Pathology Scoring

A simple scoring system was utilized to assess macroscopic genital tract pathology. Hydrosalpinx was scored as 0, 1, or 2 reflecting no, unilateral, or bilateral hydrosalpinx respectively. Mice have a bi-fed uterus (2 uterine horns) that was similarly scored 0, 1, or 2 for hydro-uterus. The maximum pathology score for an individual mouse was 4.

Degranulation experiments

5×104 CD4 T cell clone cells were incubated in wells with media, phorbol myristate acetate (PMA; Sigma) (10 ηg/ml) & calcium ionophore A23187 (500 ng/ml; Sigma), PMA & A23187 + immobilized anti-CD3 (0.5 μg/ml; 50 μl PBS overnight 4° C) (145-2C11; BD Biosciences), or media containing 0.1% tritonX-100 for 4 h at 37° C. Culture supernatants were collected and levels of granzyme B were determined using a murine granzyme B ELISA (mouse granzyme B duoset; R&D systems, Minneapolis, MN).

%Degranulation=measured value in experimental well- spontaneous release(media)×100tritonX-100value(maximal release)spontaneous release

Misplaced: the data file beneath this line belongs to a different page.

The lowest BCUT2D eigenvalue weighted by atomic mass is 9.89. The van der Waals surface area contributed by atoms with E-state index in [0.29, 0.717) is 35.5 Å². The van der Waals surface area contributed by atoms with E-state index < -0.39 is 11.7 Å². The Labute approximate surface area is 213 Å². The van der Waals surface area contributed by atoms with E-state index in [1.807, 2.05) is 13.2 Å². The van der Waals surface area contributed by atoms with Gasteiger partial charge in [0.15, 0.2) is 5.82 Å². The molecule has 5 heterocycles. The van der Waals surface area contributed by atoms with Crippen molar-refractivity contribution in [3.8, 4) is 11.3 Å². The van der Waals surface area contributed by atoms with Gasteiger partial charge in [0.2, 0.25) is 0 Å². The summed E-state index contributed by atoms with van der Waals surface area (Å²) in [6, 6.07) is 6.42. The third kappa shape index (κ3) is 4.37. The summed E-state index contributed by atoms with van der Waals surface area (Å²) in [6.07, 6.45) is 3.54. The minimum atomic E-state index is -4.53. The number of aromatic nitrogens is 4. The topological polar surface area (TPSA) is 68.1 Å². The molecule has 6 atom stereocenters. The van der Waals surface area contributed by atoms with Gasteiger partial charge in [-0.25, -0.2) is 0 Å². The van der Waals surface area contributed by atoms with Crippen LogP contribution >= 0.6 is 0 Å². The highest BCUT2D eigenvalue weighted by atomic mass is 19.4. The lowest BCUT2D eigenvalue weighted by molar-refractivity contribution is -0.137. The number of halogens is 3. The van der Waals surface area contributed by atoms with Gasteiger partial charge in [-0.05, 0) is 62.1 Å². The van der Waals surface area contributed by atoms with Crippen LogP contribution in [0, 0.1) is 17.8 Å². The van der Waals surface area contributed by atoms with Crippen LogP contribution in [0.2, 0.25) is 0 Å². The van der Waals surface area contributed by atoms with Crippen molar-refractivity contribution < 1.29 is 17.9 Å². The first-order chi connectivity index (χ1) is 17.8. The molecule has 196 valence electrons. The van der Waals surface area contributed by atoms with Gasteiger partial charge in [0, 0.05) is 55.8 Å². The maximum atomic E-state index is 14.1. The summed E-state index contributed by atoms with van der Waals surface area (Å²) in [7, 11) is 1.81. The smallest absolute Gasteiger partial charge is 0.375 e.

Statistical Analysis

Summary figures for each experimental investigation are presented means and standard deviations (SD) or as `pooled' means and standard error of the mean (SEM). Figure legends indicate the number of independent experiments pooled to generate each figure. Student's two-tailed t-tests were used to assess significance of experimental data. Homogeneity of variances was assessed using a folded F-test. Statistical analysis of Chlamydia shedding was performed using repeated measures analysis of variance to test for differences between groups over time. All data were verified to meet analytic assumptions. Nonparametric tests were also performed and showed similar results. Analyses were performed using SAS 9.2 (SAS Institute, Cary, NC).


Characteristics of Chlamydia-specific CD4 T cell clones used in gene expression micro array